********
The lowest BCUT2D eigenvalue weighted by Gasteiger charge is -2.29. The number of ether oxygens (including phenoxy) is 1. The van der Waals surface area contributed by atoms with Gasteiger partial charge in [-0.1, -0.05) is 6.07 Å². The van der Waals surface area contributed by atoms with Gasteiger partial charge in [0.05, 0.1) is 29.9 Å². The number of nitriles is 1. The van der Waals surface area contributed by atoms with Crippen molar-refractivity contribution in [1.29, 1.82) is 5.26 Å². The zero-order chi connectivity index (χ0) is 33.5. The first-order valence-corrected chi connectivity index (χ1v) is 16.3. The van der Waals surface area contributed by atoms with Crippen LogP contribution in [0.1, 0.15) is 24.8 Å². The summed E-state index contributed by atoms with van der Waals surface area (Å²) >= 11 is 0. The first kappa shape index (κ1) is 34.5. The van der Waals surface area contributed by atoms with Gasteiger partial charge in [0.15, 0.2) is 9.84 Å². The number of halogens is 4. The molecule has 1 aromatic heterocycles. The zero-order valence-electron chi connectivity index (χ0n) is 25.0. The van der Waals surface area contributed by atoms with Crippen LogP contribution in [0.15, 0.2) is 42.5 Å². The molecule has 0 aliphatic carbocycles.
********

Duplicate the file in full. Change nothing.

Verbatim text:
The lowest BCUT2D eigenvalue weighted by Gasteiger charge is -2.29. The number of ether oxygens (including phenoxy) is 1. The van der Waals surface area contributed by atoms with Gasteiger partial charge in [-0.1, -0.05) is 6.07 Å². The van der Waals surface area contributed by atoms with Gasteiger partial charge in [0.05, 0.1) is 29.9 Å². The number of nitriles is 1. The van der Waals surface area contributed by atoms with Crippen molar-refractivity contribution in [1.29, 1.82) is 5.26 Å². The zero-order chi connectivity index (χ0) is 33.5. The first-order valence-corrected chi connectivity index (χ1v) is 16.3. The van der Waals surface area contributed by atoms with Crippen LogP contribution in [0.1, 0.15) is 24.8 Å². The summed E-state index contributed by atoms with van der Waals surface area (Å²) >= 11 is 0. The first kappa shape index (κ1) is 34.5. The van der Waals surface area contributed by atoms with Gasteiger partial charge in [0.15, 0.2) is 9.84 Å². The number of halogens is 4. The molecule has 1 aromatic heterocycles. The zero-order valence-electron chi connectivity index (χ0n) is 25.0. The van der Waals surface area contributed by atoms with Crippen LogP contribution in [0.15, 0.2) is 42.5 Å². The molecule has 0 aliphatic carbocycles.